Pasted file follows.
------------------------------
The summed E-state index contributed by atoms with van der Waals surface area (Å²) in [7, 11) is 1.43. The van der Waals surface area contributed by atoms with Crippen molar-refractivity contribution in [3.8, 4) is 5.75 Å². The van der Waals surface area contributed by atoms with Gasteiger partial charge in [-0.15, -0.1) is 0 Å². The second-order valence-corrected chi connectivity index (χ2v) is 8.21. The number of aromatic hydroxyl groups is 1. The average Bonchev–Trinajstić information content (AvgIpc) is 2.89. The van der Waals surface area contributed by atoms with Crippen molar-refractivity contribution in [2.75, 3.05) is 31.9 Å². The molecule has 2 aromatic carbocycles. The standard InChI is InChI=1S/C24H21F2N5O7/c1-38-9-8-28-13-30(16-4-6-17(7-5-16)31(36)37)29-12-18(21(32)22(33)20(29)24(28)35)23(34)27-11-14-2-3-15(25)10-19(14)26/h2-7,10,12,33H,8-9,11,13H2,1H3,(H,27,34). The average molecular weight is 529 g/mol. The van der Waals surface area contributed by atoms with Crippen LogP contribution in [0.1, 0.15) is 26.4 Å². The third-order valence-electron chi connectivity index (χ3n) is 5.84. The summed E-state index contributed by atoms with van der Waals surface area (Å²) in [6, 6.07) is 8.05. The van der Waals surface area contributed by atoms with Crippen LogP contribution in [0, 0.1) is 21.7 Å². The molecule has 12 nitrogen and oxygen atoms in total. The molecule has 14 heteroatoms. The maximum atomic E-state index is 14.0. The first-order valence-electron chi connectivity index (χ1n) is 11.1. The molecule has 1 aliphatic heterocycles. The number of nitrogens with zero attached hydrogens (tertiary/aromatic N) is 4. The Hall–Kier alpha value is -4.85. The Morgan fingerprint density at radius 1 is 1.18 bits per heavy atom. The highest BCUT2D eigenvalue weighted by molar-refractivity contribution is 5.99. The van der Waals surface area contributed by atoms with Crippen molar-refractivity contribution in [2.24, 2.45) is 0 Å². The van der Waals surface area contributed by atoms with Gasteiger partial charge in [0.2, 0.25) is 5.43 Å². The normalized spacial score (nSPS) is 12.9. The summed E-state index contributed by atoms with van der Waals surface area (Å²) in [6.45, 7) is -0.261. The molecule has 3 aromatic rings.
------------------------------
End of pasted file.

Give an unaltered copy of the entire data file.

The summed E-state index contributed by atoms with van der Waals surface area (Å²) in [7, 11) is 1.43. The van der Waals surface area contributed by atoms with Crippen molar-refractivity contribution in [3.8, 4) is 5.75 Å². The van der Waals surface area contributed by atoms with Gasteiger partial charge in [-0.15, -0.1) is 0 Å². The second-order valence-corrected chi connectivity index (χ2v) is 8.21. The number of aromatic hydroxyl groups is 1. The average Bonchev–Trinajstić information content (AvgIpc) is 2.89. The van der Waals surface area contributed by atoms with Crippen molar-refractivity contribution in [2.75, 3.05) is 31.9 Å². The molecule has 2 aromatic carbocycles. The standard InChI is InChI=1S/C24H21F2N5O7/c1-38-9-8-28-13-30(16-4-6-17(7-5-16)31(36)37)29-12-18(21(32)22(33)20(29)24(28)35)23(34)27-11-14-2-3-15(25)10-19(14)26/h2-7,10,12,33H,8-9,11,13H2,1H3,(H,27,34). The average molecular weight is 529 g/mol. The van der Waals surface area contributed by atoms with Crippen LogP contribution in [0.1, 0.15) is 26.4 Å². The third-order valence-electron chi connectivity index (χ3n) is 5.84. The summed E-state index contributed by atoms with van der Waals surface area (Å²) in [6, 6.07) is 8.05. The van der Waals surface area contributed by atoms with Crippen LogP contribution in [0, 0.1) is 21.7 Å². The molecule has 12 nitrogen and oxygen atoms in total. The molecule has 14 heteroatoms. The maximum atomic E-state index is 14.0. The first-order valence-electron chi connectivity index (χ1n) is 11.1. The molecule has 1 aliphatic heterocycles. The number of nitrogens with zero attached hydrogens (tertiary/aromatic N) is 4. The Hall–Kier alpha value is -4.85. The Morgan fingerprint density at radius 1 is 1.18 bits per heavy atom. The highest BCUT2D eigenvalue weighted by molar-refractivity contribution is 5.99. The van der Waals surface area contributed by atoms with Crippen molar-refractivity contribution in [2.24, 2.45) is 0 Å². The van der Waals surface area contributed by atoms with Gasteiger partial charge in [0.2, 0.25) is 5.43 Å². The normalized spacial score (nSPS) is 12.9. The summed E-state index contributed by atoms with van der Waals surface area (Å²) in [6.45, 7) is -0.261. The molecule has 3 aromatic rings.